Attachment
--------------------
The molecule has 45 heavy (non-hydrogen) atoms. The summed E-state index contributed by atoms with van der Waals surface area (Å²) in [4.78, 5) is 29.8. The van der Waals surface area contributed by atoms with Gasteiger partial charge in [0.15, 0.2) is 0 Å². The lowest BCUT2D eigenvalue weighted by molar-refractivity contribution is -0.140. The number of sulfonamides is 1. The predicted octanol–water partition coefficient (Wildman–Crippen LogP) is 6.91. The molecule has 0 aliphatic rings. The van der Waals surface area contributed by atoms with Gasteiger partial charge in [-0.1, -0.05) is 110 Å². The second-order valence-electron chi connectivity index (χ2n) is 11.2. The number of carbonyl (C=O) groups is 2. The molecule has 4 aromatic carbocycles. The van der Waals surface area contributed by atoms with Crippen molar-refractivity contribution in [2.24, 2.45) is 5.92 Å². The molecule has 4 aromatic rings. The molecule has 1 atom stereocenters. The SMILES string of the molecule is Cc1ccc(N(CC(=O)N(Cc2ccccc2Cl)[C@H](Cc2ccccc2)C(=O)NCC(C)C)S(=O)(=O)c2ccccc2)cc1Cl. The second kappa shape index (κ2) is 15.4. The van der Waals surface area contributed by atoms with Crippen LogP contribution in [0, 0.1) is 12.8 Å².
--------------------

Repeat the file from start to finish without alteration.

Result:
The molecule has 45 heavy (non-hydrogen) atoms. The summed E-state index contributed by atoms with van der Waals surface area (Å²) in [4.78, 5) is 29.8. The van der Waals surface area contributed by atoms with Gasteiger partial charge in [0.15, 0.2) is 0 Å². The lowest BCUT2D eigenvalue weighted by molar-refractivity contribution is -0.140. The number of sulfonamides is 1. The predicted octanol–water partition coefficient (Wildman–Crippen LogP) is 6.91. The molecule has 0 aliphatic rings. The van der Waals surface area contributed by atoms with Gasteiger partial charge in [-0.1, -0.05) is 110 Å². The second-order valence-electron chi connectivity index (χ2n) is 11.2. The number of carbonyl (C=O) groups is 2. The molecule has 4 aromatic carbocycles. The van der Waals surface area contributed by atoms with Crippen molar-refractivity contribution in [2.24, 2.45) is 5.92 Å². The molecule has 4 aromatic rings. The molecule has 1 atom stereocenters. The SMILES string of the molecule is Cc1ccc(N(CC(=O)N(Cc2ccccc2Cl)[C@H](Cc2ccccc2)C(=O)NCC(C)C)S(=O)(=O)c2ccccc2)cc1Cl. The second kappa shape index (κ2) is 15.4. The van der Waals surface area contributed by atoms with Crippen LogP contribution in [0, 0.1) is 12.8 Å².